PHILADELPHIA (Reuters) - U.S. cities that have long promoted bicycle use by commuters are now seeing a steady rise in the popularity of pedal power as gasoline prices soar.
Campaigns originally designed to cut down on traffic and pollution are now paying off for people looking for an option to driving with national gas prices averaging a record $4 per gallon.
People in cities such as Chicago, Washington and Portland, Oregon, can take advantage of bicycle lanes, bike-friendly transit systems and bike-parking locations built in recent years.
"Twelve years ago, I would bike down to City Hall and often it was a lonely ride," said Ben Gomberg, Chicago's bicycle program coordinator. "Today, there are often 17 or 18 riders stopped at the intersections."
Unlike Europeans, Americans use bikes for transport sparingly, even though 40 percent of personal trips in the United States are two miles or less, according to bicycle advocates.
In a country famous for its love of cars and driving, less than 1 percent of personal trips are by bike compared with up to 30 percent in some parts of Europe, campaigners say.
But rates of bike use in some U.S. cities are significantly higher thanks to recognition by urban planners of the environmental, economic and health benefits.
In Portland, widely regarded as America's most bike-friendly city, 5.4 percent of people said in a 2006 survey that the bicycle was their primary means of getting to work.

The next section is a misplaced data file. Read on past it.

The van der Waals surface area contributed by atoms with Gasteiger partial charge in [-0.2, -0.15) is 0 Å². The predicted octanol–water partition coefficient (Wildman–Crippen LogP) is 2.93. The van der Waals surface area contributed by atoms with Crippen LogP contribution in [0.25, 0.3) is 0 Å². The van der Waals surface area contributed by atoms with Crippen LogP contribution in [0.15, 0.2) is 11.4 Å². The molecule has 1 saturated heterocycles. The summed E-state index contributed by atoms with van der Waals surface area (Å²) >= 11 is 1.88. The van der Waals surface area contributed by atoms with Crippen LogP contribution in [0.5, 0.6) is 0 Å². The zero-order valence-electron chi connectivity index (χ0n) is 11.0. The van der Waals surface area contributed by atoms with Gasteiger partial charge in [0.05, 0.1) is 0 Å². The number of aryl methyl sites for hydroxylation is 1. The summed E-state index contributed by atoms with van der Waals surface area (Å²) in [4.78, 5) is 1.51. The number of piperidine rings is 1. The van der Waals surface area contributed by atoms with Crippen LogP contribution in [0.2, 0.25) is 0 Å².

"In the last three years, we reached another acceleration point," said Scott Bricker, executive director of the Bicycle Transportation Alliance, an advocacy group. "Ridership is increasing exponentially."
GETTING INTO GEAR
The relative popularity of bicycling in Portland may be linked to bike lanes, locking facilities and programs that encourage public bicycling and safety education for children.
The city has 171 miles of bike lanes along its 2,568 miles of roadways and plans to increase that to 434 miles. Portland has 71 miles of bike trails and a third of its arterial roads have bike lanes or paved shoulders.
Portland's network includes 114 miles of "bicycle boulevards" -- quiet streets where bikes have priority over cars and where traffic speed is restricted.
Those boulevards may be a better way of encouraging riding than traditional bike lanes where riders are still close to speeding cars, Bricker said.
In Chicago, pro-bike policies have resulted in 115 miles
of bike lanes, more than 11,000 bike racks and 50 miles of dedicated bike paths along Lake Michigan, Gomberg said.
Around 1.5 percent of personal trips in Chicago are made by bike and the city aims to boost that to 5 percent by 2015.
In Washington, the proportion of people biking to work rose from 1.2 percent in 2000 to an estimated 2 percent in 2006, said Jim Sebastian, who heads the U.S. capital's bicycle and pedestrian program.
Bike lanes in Washington now stretch to 33 miles -- 11 times longer than in 2001 -- and more than half of the city's subway stops now have bike racks.
Later this summer, Washington plans to launch the first U.S. bike-sharing program in which users will pay $40 a year for a swipe card enabling them to pick up a bike from racks around the city and then return them to any other rack.